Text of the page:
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Taking a leaf out of their book

Maneka Gandhi | New Delhi |

My life has gone by in waiting for a change to the Prevention of Cruelty to Animals Act, 1960. Thousands of animals are being killed across the country and we need an instrument to punish them. It will, in turn, protect humans as well — anyone who is mean to an animal is going to be mean to children and other humans. By way of an example, acid is thrown on women by men but it is never the other way round. We get rightfully upset. But has one ever wondered where does this acid come from? Hundreds of vegetable/fruit sellers, who sell their wares on carts, keep a bottle of acid to throw on hungry cows and bulls that come looking for food. That acid is freely sold in order to hurt animals. It then finds its way to hurt women.

In civilised countries, the outrage over wanton cruelty to animals is so intense that governments immediately make laws. In the US, citizens and legislators across the nation often come together to ensure that the deaths of abused animals have not been in vain. Among the many state laws dealing directly with animal abuse and neglect, many honour the victims who inspired their passage. Here are some such landmarks in US legislation,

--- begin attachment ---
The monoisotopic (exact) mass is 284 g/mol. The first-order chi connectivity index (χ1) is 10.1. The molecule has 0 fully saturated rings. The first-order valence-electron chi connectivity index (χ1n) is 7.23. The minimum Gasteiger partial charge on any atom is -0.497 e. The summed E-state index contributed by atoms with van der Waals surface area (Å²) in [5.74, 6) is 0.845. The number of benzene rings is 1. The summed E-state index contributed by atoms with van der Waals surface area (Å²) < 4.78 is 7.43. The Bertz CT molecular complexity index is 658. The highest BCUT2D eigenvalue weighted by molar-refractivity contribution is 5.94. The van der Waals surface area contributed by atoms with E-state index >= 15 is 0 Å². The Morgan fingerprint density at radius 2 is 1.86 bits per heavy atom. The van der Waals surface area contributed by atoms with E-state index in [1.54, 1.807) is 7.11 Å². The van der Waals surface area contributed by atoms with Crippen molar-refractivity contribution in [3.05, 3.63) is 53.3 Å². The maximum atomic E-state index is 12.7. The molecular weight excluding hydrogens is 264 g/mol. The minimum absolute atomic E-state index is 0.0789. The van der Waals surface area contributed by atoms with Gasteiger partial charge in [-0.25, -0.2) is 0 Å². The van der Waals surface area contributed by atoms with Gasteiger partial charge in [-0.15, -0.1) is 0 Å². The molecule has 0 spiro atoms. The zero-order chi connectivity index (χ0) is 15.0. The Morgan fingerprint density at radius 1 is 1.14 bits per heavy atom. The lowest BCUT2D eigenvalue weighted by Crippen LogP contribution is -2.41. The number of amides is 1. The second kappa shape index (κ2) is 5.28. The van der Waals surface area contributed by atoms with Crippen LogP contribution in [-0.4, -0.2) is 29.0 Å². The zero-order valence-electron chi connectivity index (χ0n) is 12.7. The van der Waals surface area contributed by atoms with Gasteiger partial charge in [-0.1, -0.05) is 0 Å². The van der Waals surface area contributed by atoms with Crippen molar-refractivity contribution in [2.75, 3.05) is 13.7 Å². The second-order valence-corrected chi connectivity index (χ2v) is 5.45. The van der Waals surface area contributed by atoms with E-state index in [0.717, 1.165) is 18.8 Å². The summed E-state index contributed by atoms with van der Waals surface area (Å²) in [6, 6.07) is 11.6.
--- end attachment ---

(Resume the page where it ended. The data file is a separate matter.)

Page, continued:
* Pasado’s Law, Washington, signed by Governor Mike Lowery, 1994: Pasado, the donkey who lived in a Seattle park, died after three teenagers sneaked into his pasture one night and beat him with tree branches. When he fell, they tied a noose around his neck and pulled him up a tree, strangling him to death. The three boys were charged with breaking and entering — because it carried a greater sentence than beating an animal to death. Congressmen Steve Van Luven and Sandra Romero sponsored Pasado’s Law, whereby any intentional act of animal cruelty would become a felony.

* Buster’s Law, New York, signed by Governor George E Pataki, 1999: In 1997, 16-year-old Chester Williamson doused Buster, a cat, with kerosene and set him on fire. This prompted Assemblyman James Tedisco to introduce legislation to make animal cruelty a felony in New York State. The bill was appropriately named “Buster’s Bill” in 1999. On June 7 2000, Pataki signed another bill strengthening Buster’s Law, requiring anyone convicted under that law to forfeit the abused animal. In May 2008, Williamson pleaded guilty to sexually abusing a mentally disabled 12-year-old girl.